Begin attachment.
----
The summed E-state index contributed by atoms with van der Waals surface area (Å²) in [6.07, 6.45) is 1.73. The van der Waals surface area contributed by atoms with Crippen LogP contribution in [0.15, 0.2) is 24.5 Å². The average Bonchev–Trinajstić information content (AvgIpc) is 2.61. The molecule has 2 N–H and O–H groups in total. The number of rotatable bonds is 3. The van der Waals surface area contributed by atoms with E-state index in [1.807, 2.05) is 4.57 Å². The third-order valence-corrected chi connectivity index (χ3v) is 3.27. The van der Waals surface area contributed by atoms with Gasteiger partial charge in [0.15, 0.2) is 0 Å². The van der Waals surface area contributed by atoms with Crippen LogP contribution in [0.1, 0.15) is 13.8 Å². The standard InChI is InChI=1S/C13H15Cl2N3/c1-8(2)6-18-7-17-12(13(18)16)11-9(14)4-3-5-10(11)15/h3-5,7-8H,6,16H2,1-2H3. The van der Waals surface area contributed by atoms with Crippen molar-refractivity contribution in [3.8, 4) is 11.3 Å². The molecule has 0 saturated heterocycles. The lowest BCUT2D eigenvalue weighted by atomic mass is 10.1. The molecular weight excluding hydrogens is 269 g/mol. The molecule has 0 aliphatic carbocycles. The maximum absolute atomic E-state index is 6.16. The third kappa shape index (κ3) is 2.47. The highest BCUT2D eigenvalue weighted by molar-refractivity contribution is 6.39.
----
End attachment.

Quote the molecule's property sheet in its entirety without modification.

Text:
The summed E-state index contributed by atoms with van der Waals surface area (Å²) in [6.07, 6.45) is 1.73. The van der Waals surface area contributed by atoms with Crippen LogP contribution in [0.15, 0.2) is 24.5 Å². The average Bonchev–Trinajstić information content (AvgIpc) is 2.61. The molecule has 2 N–H and O–H groups in total. The number of rotatable bonds is 3. The van der Waals surface area contributed by atoms with E-state index in [1.807, 2.05) is 4.57 Å². The third-order valence-corrected chi connectivity index (χ3v) is 3.27. The van der Waals surface area contributed by atoms with Gasteiger partial charge in [0.15, 0.2) is 0 Å². The van der Waals surface area contributed by atoms with Crippen LogP contribution in [0.1, 0.15) is 13.8 Å². The standard InChI is InChI=1S/C13H15Cl2N3/c1-8(2)6-18-7-17-12(13(18)16)11-9(14)4-3-5-10(11)15/h3-5,7-8H,6,16H2,1-2H3. The van der Waals surface area contributed by atoms with Crippen molar-refractivity contribution in [3.8, 4) is 11.3 Å². The molecule has 0 saturated heterocycles. The lowest BCUT2D eigenvalue weighted by atomic mass is 10.1. The molecular weight excluding hydrogens is 269 g/mol. The molecule has 0 aliphatic carbocycles. The maximum absolute atomic E-state index is 6.16. The third kappa shape index (κ3) is 2.47. The highest BCUT2D eigenvalue weighted by molar-refractivity contribution is 6.39.